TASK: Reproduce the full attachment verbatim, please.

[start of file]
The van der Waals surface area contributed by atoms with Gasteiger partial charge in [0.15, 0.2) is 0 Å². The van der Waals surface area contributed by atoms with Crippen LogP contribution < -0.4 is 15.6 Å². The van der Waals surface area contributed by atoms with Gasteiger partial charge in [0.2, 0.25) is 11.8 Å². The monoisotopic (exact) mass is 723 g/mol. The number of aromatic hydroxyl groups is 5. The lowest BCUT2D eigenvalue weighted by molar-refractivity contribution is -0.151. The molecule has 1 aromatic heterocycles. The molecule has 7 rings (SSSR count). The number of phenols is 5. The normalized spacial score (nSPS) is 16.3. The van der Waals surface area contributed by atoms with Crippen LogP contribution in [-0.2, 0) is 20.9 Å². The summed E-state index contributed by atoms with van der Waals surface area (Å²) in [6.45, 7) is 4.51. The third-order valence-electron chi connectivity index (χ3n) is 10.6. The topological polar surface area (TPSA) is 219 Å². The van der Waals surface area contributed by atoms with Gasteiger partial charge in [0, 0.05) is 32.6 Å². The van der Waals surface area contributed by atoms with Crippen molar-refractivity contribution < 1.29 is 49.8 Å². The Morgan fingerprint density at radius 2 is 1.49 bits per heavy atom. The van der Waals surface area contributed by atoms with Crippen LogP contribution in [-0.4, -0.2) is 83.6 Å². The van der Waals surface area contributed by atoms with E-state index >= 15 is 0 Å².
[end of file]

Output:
The van der Waals surface area contributed by atoms with Gasteiger partial charge in [0.15, 0.2) is 0 Å². The van der Waals surface area contributed by atoms with Crippen LogP contribution < -0.4 is 15.6 Å². The van der Waals surface area contributed by atoms with Gasteiger partial charge in [0.2, 0.25) is 11.8 Å². The monoisotopic (exact) mass is 723 g/mol. The number of aromatic hydroxyl groups is 5. The lowest BCUT2D eigenvalue weighted by molar-refractivity contribution is -0.151. The molecule has 1 aromatic heterocycles. The molecule has 7 rings (SSSR count). The number of phenols is 5. The normalized spacial score (nSPS) is 16.3. The van der Waals surface area contributed by atoms with Crippen LogP contribution in [-0.2, 0) is 20.9 Å². The summed E-state index contributed by atoms with van der Waals surface area (Å²) in [6.45, 7) is 4.51. The third-order valence-electron chi connectivity index (χ3n) is 10.6. The topological polar surface area (TPSA) is 219 Å². The van der Waals surface area contributed by atoms with Gasteiger partial charge in [0, 0.05) is 32.6 Å². The van der Waals surface area contributed by atoms with Crippen molar-refractivity contribution < 1.29 is 49.8 Å². The Morgan fingerprint density at radius 2 is 1.49 bits per heavy atom. The van der Waals surface area contributed by atoms with Crippen LogP contribution in [-0.4, -0.2) is 83.6 Å². The van der Waals surface area contributed by atoms with E-state index >= 15 is 0 Å².